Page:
$16.2m facility for our police
Thursday, 31st May, 2018
By Myles Burt
A new $16.2 million police station will be built in for Broken Hill after the NSW Premier Gladys Berejiklian yesterday announced a string of upgrades for police stations across the State.
Local MP Kevin Humphries said it was great news for Broken Hill, the Far West and particularly the Barrier Police District.
The site for the new station hasn’t been chosen yet but three were under current consideration, Mr Humphries said.
“It won’t be in Argent Street, it won’t be in the main CBD,” he said. “Probably on the edge of the CBD somewhere.”
Local police will have a say on the new location and Mr Humphries said that the location should be chosen by the end of the year, with construction to start early next year.
“But that funding will be in the budget in the next two weeks,” he said.
Mr Humphries said the purpose of having a new station was to bring all areas of crime management and police administration under one roof.
“It means we’ve got a more beefed up rural crime fighting squad,” he said.
“We need something that’s modern and meets the requirements of the community but, just as importantly, the workforce.”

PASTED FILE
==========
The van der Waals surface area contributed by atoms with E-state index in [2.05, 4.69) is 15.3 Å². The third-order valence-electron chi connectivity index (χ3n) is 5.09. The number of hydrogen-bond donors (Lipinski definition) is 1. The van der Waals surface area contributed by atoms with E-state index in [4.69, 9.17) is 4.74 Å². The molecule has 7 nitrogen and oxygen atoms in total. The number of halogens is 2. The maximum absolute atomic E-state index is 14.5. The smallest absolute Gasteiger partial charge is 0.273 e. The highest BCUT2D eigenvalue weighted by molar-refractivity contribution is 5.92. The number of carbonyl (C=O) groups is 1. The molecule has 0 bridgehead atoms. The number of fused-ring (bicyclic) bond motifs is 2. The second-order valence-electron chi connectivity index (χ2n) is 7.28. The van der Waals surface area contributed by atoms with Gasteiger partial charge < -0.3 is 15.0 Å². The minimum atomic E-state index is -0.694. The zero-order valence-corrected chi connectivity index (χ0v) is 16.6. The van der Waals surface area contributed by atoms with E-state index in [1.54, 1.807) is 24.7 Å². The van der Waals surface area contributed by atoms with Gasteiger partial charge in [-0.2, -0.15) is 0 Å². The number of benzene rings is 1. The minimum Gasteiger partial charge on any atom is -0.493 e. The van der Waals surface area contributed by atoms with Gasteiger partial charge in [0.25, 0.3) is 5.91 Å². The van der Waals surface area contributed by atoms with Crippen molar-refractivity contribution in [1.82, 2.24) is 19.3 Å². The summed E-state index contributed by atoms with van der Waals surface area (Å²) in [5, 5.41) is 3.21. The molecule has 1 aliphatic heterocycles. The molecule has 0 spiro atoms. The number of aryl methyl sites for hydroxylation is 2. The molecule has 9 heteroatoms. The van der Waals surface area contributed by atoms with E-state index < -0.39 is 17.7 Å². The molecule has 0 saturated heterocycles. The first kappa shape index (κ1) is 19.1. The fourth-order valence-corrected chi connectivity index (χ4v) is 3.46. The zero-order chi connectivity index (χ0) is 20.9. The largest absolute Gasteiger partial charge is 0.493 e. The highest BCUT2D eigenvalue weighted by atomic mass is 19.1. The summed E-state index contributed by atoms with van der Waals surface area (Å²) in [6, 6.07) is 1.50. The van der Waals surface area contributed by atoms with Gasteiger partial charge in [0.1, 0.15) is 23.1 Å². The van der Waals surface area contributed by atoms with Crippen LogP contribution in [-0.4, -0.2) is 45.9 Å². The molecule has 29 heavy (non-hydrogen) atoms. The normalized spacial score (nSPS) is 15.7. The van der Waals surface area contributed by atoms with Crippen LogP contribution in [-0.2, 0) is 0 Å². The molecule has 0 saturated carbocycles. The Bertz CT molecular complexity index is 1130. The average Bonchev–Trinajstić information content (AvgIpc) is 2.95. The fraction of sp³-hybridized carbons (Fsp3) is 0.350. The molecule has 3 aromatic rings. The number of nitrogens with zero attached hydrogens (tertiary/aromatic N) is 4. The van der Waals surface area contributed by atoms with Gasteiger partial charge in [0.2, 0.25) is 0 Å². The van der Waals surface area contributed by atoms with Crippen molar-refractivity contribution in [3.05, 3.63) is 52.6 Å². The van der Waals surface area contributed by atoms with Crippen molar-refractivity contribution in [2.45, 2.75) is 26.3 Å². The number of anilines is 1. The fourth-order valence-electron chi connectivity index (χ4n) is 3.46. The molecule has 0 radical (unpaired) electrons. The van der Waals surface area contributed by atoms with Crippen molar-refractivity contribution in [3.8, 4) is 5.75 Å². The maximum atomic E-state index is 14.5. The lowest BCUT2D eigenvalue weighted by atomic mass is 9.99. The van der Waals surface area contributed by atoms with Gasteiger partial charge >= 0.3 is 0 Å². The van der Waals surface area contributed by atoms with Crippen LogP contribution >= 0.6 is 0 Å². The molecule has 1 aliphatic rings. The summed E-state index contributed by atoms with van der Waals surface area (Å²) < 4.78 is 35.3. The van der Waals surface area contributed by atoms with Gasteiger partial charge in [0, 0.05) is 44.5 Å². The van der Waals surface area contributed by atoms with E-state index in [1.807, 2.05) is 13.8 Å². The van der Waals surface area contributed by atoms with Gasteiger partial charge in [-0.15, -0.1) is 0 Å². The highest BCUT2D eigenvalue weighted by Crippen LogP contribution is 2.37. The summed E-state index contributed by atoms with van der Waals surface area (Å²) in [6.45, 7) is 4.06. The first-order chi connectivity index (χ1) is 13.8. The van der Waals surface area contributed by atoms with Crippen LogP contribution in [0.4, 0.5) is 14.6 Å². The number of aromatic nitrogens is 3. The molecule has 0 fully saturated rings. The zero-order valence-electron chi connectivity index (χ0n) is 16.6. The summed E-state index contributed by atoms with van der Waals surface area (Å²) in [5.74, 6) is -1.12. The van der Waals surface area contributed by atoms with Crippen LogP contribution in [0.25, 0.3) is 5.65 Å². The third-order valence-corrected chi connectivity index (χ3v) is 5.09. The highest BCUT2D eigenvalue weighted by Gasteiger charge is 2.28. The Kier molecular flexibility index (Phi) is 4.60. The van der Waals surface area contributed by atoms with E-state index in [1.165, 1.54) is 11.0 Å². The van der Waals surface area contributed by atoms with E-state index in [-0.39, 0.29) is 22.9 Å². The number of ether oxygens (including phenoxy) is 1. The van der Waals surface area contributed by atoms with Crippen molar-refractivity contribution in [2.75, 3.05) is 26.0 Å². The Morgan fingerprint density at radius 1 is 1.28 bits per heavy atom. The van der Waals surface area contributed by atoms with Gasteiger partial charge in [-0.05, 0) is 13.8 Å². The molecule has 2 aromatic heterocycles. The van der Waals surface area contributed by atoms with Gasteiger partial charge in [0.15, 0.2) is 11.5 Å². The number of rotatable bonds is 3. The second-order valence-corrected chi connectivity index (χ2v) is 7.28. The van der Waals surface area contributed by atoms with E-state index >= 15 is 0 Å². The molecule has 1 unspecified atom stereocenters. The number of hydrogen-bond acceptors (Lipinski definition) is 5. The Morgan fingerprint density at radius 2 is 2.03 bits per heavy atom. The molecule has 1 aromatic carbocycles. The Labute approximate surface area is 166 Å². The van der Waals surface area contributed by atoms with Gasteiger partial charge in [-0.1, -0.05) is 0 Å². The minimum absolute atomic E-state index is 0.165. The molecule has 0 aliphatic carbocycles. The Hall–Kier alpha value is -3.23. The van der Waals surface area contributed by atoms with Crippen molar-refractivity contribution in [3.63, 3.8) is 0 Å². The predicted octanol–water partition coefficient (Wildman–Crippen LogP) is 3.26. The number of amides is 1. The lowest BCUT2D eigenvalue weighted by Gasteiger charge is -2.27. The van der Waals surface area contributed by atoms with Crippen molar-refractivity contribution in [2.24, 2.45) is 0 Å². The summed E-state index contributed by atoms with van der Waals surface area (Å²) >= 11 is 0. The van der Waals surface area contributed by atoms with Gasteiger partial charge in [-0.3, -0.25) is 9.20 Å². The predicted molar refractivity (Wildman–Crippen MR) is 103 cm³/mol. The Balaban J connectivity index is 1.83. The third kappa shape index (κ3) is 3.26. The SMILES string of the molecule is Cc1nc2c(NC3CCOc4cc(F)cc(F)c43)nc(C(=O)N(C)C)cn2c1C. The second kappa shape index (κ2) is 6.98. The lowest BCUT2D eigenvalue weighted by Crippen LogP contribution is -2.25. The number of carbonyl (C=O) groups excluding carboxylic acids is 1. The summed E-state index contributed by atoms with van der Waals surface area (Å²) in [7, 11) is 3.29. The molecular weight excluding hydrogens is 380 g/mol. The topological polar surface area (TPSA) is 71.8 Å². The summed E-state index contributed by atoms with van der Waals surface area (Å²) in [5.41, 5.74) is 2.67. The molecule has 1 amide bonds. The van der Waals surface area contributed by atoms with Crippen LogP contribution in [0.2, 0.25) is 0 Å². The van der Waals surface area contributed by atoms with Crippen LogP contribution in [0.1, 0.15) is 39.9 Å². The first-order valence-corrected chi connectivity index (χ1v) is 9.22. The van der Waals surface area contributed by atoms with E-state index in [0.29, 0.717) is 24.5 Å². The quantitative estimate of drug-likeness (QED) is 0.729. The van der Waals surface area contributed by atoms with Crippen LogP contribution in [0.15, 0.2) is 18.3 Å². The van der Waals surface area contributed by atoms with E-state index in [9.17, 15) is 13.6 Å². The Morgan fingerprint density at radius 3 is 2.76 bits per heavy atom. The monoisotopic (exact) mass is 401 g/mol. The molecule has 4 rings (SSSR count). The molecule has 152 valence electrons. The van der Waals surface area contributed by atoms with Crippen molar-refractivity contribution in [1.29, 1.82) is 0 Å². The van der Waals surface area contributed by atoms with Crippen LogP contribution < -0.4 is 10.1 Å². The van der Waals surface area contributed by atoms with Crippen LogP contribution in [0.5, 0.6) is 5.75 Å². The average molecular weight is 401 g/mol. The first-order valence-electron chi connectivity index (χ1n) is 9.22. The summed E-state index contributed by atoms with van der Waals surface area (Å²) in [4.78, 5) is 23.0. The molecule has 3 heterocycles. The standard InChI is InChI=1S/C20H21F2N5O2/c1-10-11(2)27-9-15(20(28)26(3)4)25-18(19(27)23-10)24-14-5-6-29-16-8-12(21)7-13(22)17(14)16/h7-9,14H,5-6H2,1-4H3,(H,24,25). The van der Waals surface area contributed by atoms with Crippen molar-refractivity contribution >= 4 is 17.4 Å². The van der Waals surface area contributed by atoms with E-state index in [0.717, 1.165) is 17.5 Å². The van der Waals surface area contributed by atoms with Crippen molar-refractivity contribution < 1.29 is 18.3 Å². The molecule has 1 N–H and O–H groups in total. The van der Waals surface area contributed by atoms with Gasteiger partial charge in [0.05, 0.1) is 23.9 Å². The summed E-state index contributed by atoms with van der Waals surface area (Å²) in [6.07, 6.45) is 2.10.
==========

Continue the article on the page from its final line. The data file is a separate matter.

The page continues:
Commander of the Barrier Police District, Superintendent Paul Smith, said Broken Hill’s police station was the main one in Far West NSW but the “beautiful” 120-year-old building was no longer big enough.
“We’re self-sufficient, we can do just about everything that can be done across the State,” said Supt. Smith.
“But we’re restricted, obviously, with what we do with this building from heritage restrictions.
“There’s capabilities there with technology as well that were held back, and not having all your facilities together creates issues as well.
“This new building will have all our policing services within the Silver City, in together.”
Supt. Smith said the move from Argent St would not affect policing in the CBD.
“Our presence here in Argent Street, especially on high-volume Friday and Saturday nights, will remain the same,” he said.
What will be done with the old station is not yet known but City Council and the State Government are collaborating on ideas for the heritage building.
Mr Humphries said as a State-owned building, they wished to retain the premises which could be incorporated into Councils’ plan to make the area into a library, arts and culture precinct.
“There’s a general push to integrate this building with the facade next door, the old town hall,” he said.
“We think this building, with some adjustments, and the development of the facade would revitalise this part of Argent Street.”